Every year on the fourth Thursday of November, I wake up in my house in Fairfield, Connecticut. My family then drives to my grandparents’ house in Middletown, where we meet our extended family. My grandfather usually sneaks my cousins and I slices of his homemade raisin break before its time for us to eat, we try to convince my grandmother to let us sample a slice of her pumpkin pie as an “appetizer”, and I always feed my dog Ricky when no one is looking. Each Thanksgiving we all gather round the dining room table, say what we are thankful for, my little sister gives a ridiculous, impromptu speech, and we enjoy our meal followed by what seems like endless hours of football games.
This year, I did not have the privilege of eating my grandfather’s homemade bread, laughing at (yes at, not with) my sister’s nonsensical rambling, or watch any football. Without these usual traditions it may seem like this Thanksgiving I may have not had as much as a reason to give thanks. On the contraire, I had more to be thankful for than ever before. I was fortunate enough to be spending my Thanksgiving 2013 exploring Paris, France.
I am thankful I was able to see the Palace of Versailles.
The Palace of Versailles is a beautiful estate located about 10 miles to the Southwest of the city of Paris, and housed the French government, including royalty. The area started as King Louis XIII’s hunting lodge, and then his son Louis IVX executed its transformation into a much larger complex, and in 1682 moved the Court and Government of France to Versailles. After the French Revolution in 1789, the Palace ceased to be a royal residence, and began a new function as the Museum of the History of France. We we’re lucky enough to witness all of the French History in Person!
The exterior of the Palace had lavish gold accents on the outside, including a giant gate blocking the entranceway. The inside of the palace was covered with beautiful colored marble, lavish designs, and countless embellishments. The rooms we visited included the War Room, antechambers, the coordination room, the Peace Room, the dining room, the King’s bedroom, and many more.
My favorite room we saw was the Hall of Mirrors. It was beautiful, and definitely one of the most lavish room interiors I have ever seen. There are 17 mirrors corresponding to the 17 windows overlooking the gardens. These mirrors create a reflection of the windows, which produces the illusion that the room is twice the size that it really is. There are also extravagant gold accents and chandeliers handing from the ceiling. The King held a lot of balls and receptions in this room. The Hall of Mirrors is a truly unique type of royal beauty that exists in the world.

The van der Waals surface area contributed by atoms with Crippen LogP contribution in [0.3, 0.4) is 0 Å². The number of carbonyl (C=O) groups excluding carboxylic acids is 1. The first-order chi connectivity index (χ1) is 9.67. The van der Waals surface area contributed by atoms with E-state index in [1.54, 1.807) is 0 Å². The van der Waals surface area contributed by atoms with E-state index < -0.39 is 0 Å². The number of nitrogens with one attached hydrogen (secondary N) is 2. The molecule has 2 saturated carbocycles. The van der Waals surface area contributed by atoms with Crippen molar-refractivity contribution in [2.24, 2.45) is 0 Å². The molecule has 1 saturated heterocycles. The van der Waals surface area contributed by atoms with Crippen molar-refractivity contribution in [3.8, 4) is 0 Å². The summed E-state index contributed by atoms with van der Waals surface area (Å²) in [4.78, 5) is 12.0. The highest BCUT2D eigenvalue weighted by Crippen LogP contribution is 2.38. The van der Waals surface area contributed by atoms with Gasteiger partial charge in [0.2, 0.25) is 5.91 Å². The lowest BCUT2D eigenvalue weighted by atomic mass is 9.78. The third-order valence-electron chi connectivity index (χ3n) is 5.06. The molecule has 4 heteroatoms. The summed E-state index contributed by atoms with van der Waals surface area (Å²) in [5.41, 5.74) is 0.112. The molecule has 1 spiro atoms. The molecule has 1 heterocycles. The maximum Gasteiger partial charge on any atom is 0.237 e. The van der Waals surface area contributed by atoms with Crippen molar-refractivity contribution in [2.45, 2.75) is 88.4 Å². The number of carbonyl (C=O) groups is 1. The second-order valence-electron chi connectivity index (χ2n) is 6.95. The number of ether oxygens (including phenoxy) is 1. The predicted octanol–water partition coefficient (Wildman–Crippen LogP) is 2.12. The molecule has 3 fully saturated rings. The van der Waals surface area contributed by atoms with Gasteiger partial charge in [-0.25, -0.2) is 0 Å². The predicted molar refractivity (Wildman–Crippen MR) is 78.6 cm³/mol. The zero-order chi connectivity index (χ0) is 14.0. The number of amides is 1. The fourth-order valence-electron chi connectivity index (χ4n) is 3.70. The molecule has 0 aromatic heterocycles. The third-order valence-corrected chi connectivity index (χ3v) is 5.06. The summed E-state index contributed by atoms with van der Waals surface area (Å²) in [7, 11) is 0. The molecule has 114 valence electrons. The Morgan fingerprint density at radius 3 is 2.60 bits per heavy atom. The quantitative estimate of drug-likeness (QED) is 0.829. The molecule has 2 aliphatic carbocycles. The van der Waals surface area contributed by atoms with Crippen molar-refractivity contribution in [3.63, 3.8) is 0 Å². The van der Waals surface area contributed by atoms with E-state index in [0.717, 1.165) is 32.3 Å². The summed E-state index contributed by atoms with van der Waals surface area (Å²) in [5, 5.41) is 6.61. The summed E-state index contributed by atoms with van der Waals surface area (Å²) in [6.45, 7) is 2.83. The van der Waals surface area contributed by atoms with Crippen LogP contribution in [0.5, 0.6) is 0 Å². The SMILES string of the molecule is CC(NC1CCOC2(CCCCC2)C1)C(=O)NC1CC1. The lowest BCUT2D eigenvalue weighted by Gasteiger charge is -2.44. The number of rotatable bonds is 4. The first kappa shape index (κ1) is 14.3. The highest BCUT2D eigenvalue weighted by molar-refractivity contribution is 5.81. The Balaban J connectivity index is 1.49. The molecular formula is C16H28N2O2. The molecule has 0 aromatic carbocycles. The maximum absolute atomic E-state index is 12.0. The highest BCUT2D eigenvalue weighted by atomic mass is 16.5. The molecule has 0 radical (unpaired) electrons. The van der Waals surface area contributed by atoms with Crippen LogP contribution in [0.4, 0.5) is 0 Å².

After finishing our audio-guided tour of the Palace of Versailles’ interior, we began to meander through the Gardens Alleè Royale, which we had seen through the windows in the Hall of Mirrors. Between the arrangement of fountains, trees, plants, and pathways my eye was always drawn somewhere as I walked across the royal domain. My friends and I even took some time to play in the leaves and have some fun in the Royal Gardens!
After exploring the Royal Gardens, we came across Marie-Antoinette’s Estate, or as they call it in France, Domaine de Marie-Antoinette. In al honesty I thought that her estate was going to be much more extravagant, but in reality, it was very small and quaint. Marie Antoinette came here as an escape from the palace, and this offered us a view into her more private life. We saw many of the rooms including the Drawing Room (Salon de Conpagnie), Bedroom (Chambre à coucher), Billiard Room (Salle de Billiard) and the kitchen.
With little to no time to spare, my friends and I quickly grabbed lunch to-go as we headed back on the train into the center of Paris.
I am thankful I was able to see the Eiffel Tower.
Evidently the first thing that comes to one’s mind when thinking of Paris is the Eiffel Tower. We had seen it at a distance when we first arrived, but all of us were eager to see it up close and in person.
When we got off at the metro stop, and there it was. It was enormous. This industrial-like 324 meter high structure was simply captivating, and I couldn’t look away. It was unbelievable to finally see this mystical monument I had seen in countless romantic movies and images in person. We walked in front of the tower where we took many photos. After all, how many times would we ever be standing in front of one of the most amorous symbols in the world?
Sending my love to my family from the Eiffel Tower.
I am thankful I was able to see the Arch de Triumph.